Today, here in Turkey, was the 76th anniversary of the death of Mustafa Kemal Ataturk, the founder and inspiration of modern day Turkey. He is so well revered that every town square has a statue or bust of the great leader. Likewise every business, shop, restaurant has a portrait of him in a prominent position on their walls. Just before 9.05 this morning sirens sounded in our town of Kalkan to mark the start of a minute’s silence. A very moving event.
But I digress, for a small and select band of expats plus two Turkish friends from Istanbul, today was our day to celebrate the feast of St Andrew’s. St Andrew is the patron saint of a number of countries including Greece, Russia, Romania and, interestingly given the country we are in, the Ecumenical Patriarchate of Constantinople. But for us, he is the patron saint of Scotland the country of our hosts and a few more of us in the assembled throng (does 10 count as a throng??). The actual date of the feast is November 30th, but some of us would be far away from Kalkan on that date, so an early celebration was called for.
Our generous hosts had prepared a feast which included such Scottish delicacies as smoked salmon, black pudding and, of course, haggis. These dishes along with the traditional accompaniment of mashed neeps (turnip) has all been smuggled into the country in some of our suitcases.
Just an aside. Last year I was charged with bringing some of the turnip for the 2013 event. You might think this would be a fairly innocent piece of contraband but no. I was travelling light so only had hand luggage. At Gatwick security my small case went through the security scanner and set off the alarm bells. The new security technology separated out my bag and sent it down to a manned position for further scrutiny. The bag was opened and the security office pounced on the turnip. He was not of UK origin and had apparently not seen one before. I had to explain what it was and why I was carrying it. He accepted my tale and then explained that, in the security scanner, it appeared like a big ball of water!! This was not the time to argue about the quality and texture of the turnip but rather to gracefully accept his agreement that it could be taken onto the plane.
The food was delicious and tasted wonderful as we sat on the roof terrace under a cloudless sky with the temperature in the mid 20’sC. And, of course, it all tasted even better when a few drams of fine malt whisky were produced. For those who could not manage a dram of Scotland’s finest at this time of the day, our ever thoughtful host had purchased some cans of Scotland’s other national drink, Barr’s Irn Bru. (Whoops – the spell checker suggested I meant to type “Ian Brut”, who be that??)
To add to the atmosphere the meal was complemented by a fine selection of Scottish music. This included “Flower of Scotland”, “The Bonnie Bonnie Banks of Loch Lomond”, “Mull of Kintyre”, the theme music from “Local Hero” and, rather incongruously, the theme music from the film “Titanic”, a ship that wasn’t even built on the Clyde.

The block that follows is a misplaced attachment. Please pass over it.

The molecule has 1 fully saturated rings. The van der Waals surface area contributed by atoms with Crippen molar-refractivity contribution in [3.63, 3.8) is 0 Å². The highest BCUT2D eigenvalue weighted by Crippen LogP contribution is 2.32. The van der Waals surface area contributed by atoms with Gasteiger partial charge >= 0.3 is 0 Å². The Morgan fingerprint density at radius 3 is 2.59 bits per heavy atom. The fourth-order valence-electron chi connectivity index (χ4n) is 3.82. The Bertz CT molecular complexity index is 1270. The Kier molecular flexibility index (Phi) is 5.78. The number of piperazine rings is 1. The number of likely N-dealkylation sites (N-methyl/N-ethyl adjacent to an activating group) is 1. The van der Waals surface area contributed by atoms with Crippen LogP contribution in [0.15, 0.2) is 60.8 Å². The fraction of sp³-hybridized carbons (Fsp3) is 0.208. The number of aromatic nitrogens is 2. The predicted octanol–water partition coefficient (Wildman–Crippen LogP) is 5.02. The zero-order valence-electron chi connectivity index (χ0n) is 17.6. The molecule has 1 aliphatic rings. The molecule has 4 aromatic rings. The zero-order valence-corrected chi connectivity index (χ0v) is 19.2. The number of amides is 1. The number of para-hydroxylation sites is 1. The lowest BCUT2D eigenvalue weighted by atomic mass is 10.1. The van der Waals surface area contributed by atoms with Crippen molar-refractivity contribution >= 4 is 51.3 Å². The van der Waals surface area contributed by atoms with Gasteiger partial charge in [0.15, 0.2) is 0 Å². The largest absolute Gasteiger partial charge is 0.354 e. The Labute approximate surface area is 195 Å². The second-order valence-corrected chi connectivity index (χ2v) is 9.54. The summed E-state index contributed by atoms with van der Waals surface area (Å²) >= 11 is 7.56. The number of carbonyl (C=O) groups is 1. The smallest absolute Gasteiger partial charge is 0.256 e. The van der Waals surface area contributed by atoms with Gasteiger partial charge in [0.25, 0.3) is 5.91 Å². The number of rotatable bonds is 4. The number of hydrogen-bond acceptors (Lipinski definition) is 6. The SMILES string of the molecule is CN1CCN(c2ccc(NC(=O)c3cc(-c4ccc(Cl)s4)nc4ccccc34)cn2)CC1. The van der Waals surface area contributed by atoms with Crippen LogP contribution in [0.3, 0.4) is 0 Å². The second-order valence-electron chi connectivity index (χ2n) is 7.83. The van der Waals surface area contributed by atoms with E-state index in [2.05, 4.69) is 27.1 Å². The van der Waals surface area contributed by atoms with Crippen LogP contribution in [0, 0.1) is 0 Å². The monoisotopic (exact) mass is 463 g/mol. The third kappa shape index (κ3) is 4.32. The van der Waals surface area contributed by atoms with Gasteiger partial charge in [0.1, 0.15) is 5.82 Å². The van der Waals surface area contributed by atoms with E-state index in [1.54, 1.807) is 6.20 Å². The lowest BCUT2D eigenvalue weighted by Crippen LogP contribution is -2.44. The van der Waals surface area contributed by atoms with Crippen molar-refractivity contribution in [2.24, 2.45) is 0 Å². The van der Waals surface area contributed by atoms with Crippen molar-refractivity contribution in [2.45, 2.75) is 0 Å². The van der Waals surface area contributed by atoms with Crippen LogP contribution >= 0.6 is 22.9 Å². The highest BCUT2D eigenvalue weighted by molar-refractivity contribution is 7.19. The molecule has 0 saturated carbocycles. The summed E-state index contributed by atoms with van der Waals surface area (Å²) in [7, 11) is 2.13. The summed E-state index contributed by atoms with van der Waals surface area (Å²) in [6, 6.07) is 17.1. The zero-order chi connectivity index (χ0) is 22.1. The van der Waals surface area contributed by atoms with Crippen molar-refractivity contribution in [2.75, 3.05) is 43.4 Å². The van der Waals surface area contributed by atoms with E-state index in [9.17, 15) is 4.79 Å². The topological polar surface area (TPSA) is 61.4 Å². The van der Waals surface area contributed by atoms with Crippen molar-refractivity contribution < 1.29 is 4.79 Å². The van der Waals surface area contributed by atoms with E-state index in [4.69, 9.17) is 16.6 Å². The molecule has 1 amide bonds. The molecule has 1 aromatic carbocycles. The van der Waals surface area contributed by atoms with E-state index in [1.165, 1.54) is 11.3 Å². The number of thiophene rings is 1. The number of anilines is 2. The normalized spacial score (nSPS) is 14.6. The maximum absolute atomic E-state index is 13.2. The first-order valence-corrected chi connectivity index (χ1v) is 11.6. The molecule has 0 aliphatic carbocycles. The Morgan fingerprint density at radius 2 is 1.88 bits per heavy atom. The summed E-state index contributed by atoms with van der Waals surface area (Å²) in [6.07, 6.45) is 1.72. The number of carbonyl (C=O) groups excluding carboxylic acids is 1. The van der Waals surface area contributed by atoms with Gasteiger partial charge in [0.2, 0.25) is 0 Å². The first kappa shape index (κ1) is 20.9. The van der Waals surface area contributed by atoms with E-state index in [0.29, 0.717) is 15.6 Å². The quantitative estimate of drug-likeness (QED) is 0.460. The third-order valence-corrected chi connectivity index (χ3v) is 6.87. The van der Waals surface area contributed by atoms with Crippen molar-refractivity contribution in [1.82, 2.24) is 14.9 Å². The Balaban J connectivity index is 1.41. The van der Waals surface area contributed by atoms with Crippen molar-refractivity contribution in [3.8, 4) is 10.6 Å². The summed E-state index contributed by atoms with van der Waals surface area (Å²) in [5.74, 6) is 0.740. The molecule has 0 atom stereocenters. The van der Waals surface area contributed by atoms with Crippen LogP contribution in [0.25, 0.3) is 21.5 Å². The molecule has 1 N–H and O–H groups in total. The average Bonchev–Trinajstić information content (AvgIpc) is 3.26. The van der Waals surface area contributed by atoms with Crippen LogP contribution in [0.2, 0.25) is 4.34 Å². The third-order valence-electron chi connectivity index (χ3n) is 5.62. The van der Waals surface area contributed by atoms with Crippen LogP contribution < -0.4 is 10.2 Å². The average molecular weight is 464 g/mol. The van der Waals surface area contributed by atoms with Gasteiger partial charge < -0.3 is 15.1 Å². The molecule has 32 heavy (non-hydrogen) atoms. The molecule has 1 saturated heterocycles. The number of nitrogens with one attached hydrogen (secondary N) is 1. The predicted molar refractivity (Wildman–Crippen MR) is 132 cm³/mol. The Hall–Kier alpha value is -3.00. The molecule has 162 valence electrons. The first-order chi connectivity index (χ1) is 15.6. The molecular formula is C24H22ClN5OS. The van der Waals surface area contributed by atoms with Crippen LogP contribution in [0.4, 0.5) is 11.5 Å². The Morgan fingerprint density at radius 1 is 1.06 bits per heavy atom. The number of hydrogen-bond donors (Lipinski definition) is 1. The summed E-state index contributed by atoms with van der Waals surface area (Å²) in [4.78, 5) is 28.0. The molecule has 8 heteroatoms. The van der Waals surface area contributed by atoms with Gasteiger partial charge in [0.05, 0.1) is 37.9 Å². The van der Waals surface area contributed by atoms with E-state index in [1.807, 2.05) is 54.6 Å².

As the feast progressed from starter through main course to dessert, we were interrupted by the sound of a tractor entering the adjacent hillside about 100 metres away across a deep ravine that channels storm water to the sea. The hillside has been protected land for many years being the site of part of the original Greek village that was Kalkan prior to 1923 and the founding of Turkey as we know it by Mustafa Kemal Ataturk himself. In the last few years unscrupulous builders have flouted planning regulations – back-handers are not uncommon here to say the least – and a small number of new buildings have appeared on this hallowed ground. We all had visons of the start of a new building project.
The trick employed by the “rogue” builders is to clear an area of land to make it look more attractive to a potential investor. Then they quickly get into the building phase before anyone in authority notices. Was this what was happening today? Our Turkish companions started to remonstrate with the driver. He seemed to be full of glib answers. Not satisfied, a call was made to the Zabita, the local authority enforcement people, a mini police force. They arrived post haste. At this point the driver turned irate and was probably using words that would not go down well in polite society. It seemed that his explanation was that he was just removing some building blocks that had been left there for a project that was abandoned. Whether this was completely true or not, the Zabita accepted his argument and let him continue. For the next hour or so he had to work under the suspicious eyes of our party and only do what had been agreed.
As the sun started to set over the Mediterranean, some had to depart. This included our old friends “Tom & Barbara” (remember them from other posts in this blog?) who had chickens to bed down for the night. The stalwarts continued to chew the fat under the ever-darkening sky and with the temperature falling by at least 1C every five minutes. We all knew it was time to call it a day when some of us realised we were starting to veer into talking nonsense. So it was hugs, kisses and handshakes all round, messages of thanks to our kind hosts and we were off into the night. The end of another great day on the Turquoise Coast.
Note to self – must hope for an invite to next year’s bash.